I am self-studying about Reinforcement Learning using different online resources. I now have a basic understanding of how RL works.

I saw this in a book:

Q-learning is an off-policy learner. An off-policy learner learns the value of an optimal policy independently of the agent’s actions, as long as it explores enough.

An on-policy learner learns the value of the policy being carried out by the agent, including the exploration steps.

However, I am not quite understanding the difference. Secondly, I came across that off-policy learner works better than the on-policy agent. I don't understand why that would be i.e. why off-policy would be better than the on-policy.

  • $\begingroup$ Here's a very related question stats.stackexchange.com/q/184657 $\endgroup$
    – mugoh
    Commented Nov 26, 2020 at 4:42
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    $\begingroup$ You say "Secondly, I came across that off-policy learner works better than the on-policy agent. ". Where did you hear/read this? $\endgroup$
    – nbro
    Commented Nov 26, 2020 at 9:49

1 Answer 1


This post contains many answers that describe the difference between on-policy vs. off-policy.

Your book may be referring to how the current (DQN-based) state-of-the-art (SOTA) algorithms, such as Ape-X, R2D2, Agent57 are technically "off-policy", since they use a (very large!) replay buffer, often filled in a distributed manner. This has a number of benefits, such as reusing experience and not forgetting important experiences.

Another benefit is that you can collect a lot of experience distributedly. Since RL is typically not bottlenecked by the computation for training but rather from collecting experiences, the distributed replay buffer in Ape-X can enable much faster training, in terms of seconds but not sample complexity.

However, it's important to emphasize that these replay-buffer approaches are almost on-policy, in the sense that the replay buffer is constantly updated with new experiences. So, the policy in the replay buffer is "not too different" from your current policy (just a few gradient steps away). Most importantly, this allows the policy to learn from its own mistakes if it makes any...

Off-policy learning, in general, can also refer to batch RL (a.k.a. offline RL), where you're provided a dataset of experiences from another behavior policy, and your goal is to improve over it. Notably, you don't get to rollout your current policy in any way! In this case, algorithms that worked well with a replay-buffer (like DQN, SAC) fail miserably, since they over-estimate the value of actions when they extrapolate outside the "support" of the dataset. See the BCQ paper which illustrates how a lot of "off-policy" algorithms like DQN fail when the "distance between the two policies is large". For this task, SOTA is a form of weighted behavioral cloning called Critic Regularized Regression (CRR).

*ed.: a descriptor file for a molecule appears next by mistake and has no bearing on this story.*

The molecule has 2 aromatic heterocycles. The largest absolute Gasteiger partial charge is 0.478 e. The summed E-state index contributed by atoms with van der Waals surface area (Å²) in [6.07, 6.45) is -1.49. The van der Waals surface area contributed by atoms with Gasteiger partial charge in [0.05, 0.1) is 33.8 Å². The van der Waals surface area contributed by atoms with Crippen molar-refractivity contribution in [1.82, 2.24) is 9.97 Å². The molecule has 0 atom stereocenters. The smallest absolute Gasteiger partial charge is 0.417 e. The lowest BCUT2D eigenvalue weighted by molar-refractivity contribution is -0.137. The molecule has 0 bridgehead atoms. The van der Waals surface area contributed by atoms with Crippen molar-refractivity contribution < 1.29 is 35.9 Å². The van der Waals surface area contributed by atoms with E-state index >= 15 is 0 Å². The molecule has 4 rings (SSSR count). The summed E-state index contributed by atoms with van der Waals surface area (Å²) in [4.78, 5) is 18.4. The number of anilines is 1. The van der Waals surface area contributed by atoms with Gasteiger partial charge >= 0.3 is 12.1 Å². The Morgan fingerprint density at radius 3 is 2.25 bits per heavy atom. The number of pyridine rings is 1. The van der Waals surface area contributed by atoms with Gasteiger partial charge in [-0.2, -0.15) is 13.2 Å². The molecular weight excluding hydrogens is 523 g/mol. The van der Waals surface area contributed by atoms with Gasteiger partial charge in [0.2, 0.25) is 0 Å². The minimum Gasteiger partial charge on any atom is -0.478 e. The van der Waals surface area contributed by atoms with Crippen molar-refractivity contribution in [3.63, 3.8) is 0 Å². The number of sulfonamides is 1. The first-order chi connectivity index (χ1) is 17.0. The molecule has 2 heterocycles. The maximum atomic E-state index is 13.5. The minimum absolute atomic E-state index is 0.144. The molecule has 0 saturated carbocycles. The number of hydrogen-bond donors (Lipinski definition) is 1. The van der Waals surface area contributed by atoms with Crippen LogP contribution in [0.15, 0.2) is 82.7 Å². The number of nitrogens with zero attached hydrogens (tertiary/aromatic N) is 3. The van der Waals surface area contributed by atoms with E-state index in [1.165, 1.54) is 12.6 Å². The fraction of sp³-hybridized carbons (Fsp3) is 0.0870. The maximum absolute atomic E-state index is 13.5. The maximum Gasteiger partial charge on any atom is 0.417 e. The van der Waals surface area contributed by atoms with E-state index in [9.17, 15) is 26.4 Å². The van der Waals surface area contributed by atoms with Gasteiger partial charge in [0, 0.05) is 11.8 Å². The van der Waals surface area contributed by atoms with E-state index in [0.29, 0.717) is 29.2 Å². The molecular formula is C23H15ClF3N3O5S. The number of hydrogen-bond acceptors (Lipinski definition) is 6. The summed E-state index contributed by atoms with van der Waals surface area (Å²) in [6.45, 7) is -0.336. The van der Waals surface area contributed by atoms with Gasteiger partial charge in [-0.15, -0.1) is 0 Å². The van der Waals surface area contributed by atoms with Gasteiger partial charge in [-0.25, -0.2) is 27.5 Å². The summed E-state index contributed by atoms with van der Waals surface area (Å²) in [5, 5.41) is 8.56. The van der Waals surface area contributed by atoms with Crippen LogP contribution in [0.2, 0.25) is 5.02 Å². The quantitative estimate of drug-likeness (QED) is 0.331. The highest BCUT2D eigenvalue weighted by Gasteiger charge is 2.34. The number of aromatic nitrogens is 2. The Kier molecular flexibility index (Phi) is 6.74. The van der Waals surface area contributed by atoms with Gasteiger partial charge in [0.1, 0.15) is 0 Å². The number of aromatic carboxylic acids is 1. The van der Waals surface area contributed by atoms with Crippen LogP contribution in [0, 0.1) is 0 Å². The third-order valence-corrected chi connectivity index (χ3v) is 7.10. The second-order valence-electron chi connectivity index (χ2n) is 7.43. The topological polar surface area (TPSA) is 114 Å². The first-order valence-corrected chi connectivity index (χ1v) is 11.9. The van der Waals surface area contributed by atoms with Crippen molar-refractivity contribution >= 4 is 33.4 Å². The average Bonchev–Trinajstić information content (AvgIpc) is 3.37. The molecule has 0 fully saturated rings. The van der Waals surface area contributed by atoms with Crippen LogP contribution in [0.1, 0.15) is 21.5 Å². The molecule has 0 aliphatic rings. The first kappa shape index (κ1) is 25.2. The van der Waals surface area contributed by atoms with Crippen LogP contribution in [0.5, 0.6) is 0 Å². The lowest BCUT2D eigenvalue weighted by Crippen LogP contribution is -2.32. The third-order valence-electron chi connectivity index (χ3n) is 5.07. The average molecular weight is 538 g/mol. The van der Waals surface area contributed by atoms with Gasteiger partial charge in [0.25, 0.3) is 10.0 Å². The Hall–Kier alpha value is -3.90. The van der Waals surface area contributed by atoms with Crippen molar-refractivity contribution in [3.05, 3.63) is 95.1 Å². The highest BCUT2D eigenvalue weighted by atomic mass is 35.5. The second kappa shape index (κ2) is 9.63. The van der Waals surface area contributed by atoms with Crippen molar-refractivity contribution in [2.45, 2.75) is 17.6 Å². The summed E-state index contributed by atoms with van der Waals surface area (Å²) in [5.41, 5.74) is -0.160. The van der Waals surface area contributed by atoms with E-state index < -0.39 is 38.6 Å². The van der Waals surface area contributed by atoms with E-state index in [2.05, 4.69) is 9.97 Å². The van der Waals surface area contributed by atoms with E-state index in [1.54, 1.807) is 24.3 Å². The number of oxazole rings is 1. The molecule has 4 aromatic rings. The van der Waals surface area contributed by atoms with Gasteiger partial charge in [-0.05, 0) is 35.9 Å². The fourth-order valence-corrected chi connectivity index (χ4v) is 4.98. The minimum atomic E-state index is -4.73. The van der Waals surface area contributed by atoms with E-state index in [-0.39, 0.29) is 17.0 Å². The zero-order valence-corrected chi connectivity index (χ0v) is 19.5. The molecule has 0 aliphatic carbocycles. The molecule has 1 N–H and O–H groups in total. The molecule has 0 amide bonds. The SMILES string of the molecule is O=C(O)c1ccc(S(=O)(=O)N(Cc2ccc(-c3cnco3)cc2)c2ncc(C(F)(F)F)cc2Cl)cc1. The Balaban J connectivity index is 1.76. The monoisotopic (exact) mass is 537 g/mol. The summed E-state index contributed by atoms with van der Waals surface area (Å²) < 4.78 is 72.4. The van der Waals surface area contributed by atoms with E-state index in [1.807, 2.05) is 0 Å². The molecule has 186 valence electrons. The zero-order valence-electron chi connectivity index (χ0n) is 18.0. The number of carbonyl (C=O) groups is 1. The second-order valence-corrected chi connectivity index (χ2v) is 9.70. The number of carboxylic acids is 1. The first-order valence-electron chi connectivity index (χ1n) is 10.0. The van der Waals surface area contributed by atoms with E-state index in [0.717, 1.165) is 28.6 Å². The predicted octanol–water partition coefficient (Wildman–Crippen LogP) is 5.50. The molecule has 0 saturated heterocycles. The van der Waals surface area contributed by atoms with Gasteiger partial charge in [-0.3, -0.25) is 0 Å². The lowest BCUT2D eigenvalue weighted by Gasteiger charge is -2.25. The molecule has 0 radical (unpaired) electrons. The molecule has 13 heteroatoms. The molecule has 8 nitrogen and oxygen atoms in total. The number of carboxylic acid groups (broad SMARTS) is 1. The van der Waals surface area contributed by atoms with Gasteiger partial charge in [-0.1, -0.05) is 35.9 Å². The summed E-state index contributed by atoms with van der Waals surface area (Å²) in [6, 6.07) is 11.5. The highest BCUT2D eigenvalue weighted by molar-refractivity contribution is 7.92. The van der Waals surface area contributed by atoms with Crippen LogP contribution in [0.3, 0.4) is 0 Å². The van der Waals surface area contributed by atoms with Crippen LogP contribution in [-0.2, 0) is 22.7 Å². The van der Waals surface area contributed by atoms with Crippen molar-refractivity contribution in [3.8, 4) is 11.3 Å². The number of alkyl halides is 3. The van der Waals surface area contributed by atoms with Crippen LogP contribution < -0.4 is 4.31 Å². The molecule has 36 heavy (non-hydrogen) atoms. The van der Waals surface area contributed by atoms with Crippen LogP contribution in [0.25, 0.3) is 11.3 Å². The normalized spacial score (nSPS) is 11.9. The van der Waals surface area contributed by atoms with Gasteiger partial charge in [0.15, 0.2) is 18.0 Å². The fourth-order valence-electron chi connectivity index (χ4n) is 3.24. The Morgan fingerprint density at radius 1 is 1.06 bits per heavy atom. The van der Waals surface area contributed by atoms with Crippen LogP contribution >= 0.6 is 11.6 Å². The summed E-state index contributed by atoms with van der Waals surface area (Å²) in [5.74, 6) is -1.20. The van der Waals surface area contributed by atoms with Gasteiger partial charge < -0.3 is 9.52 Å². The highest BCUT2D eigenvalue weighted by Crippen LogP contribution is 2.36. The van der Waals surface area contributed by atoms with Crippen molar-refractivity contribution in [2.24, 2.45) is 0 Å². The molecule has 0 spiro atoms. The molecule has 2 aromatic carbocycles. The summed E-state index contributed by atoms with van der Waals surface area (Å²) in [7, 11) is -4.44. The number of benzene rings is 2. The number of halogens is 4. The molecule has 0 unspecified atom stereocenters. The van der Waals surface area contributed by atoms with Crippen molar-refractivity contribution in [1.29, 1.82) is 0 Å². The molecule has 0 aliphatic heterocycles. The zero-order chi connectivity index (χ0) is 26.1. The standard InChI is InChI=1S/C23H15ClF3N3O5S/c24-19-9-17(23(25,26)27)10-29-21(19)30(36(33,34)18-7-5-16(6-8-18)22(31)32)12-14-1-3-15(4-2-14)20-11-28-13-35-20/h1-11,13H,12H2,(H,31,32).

It's also worth noting that importance sampling can correct off-policy gradients to be on-policy; but the farther away your target policy is, the larger the variance. This is especially deadly for long horizon tasks (often called curse of horizon).

To summarize, using replay-buffer (which makes the algorithm off-policy), especially a distributed one, can offer a lot of benefits over pure on-policy algorithms. However, this is a very special class of off-policy algorithms, where the behavioral policy is close to your policy.

But in general, off-policy is a lot harder than on-policy; you'll suffer from extrapolation bias if you use DQN-based approaches, and exponential variance blow-up if you use importance sampling to correct for it.

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    $\begingroup$ thanks for the response. But your answer goes way above my head :-( $\endgroup$
    – Exploring
    Commented Nov 26, 2020 at 6:48
  • $\begingroup$ which part do you want clarification on? do you understand on-policy vs. off-policy after reading @mugoh's post? $\endgroup$
    – kaiwenw
    Commented Nov 26, 2020 at 6:55
  • $\begingroup$ Maybe you should cite a paper that supports this "in this case, a lot of the traditional "off-policy" algos like DQN, SAC fail miserably, and the SOTA is a form of weighted behavioral cloning called Critic Regularized Regression (CRR)", for those not familiar with the SOTA. It's also not clear what you mean by the last sentence and in particular "but in general on-policy is much easier than off-policy!" (easier in terms of what?). Also, not sure why you say that DQN-based algorithms are "almost on-policy". That seems like saying that there are almost no off-policy algorithms. $\endgroup$
    – nbro
    Commented Nov 26, 2020 at 10:42
  • $\begingroup$ I would actually say that off-policy algorithms can become on-policy, i.e. they generalize on-policy ones, but they are not "almost on-policy", if you want to be precise. Well, at least, I don't fully get what you mean by that. $\endgroup$
    – nbro
    Commented Nov 26, 2020 at 10:46
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    $\begingroup$ This answer contains useful information, but I think it is pitched incorrectly to level of knowledge displayed in the question. $\endgroup$ Commented Nov 26, 2020 at 12:20

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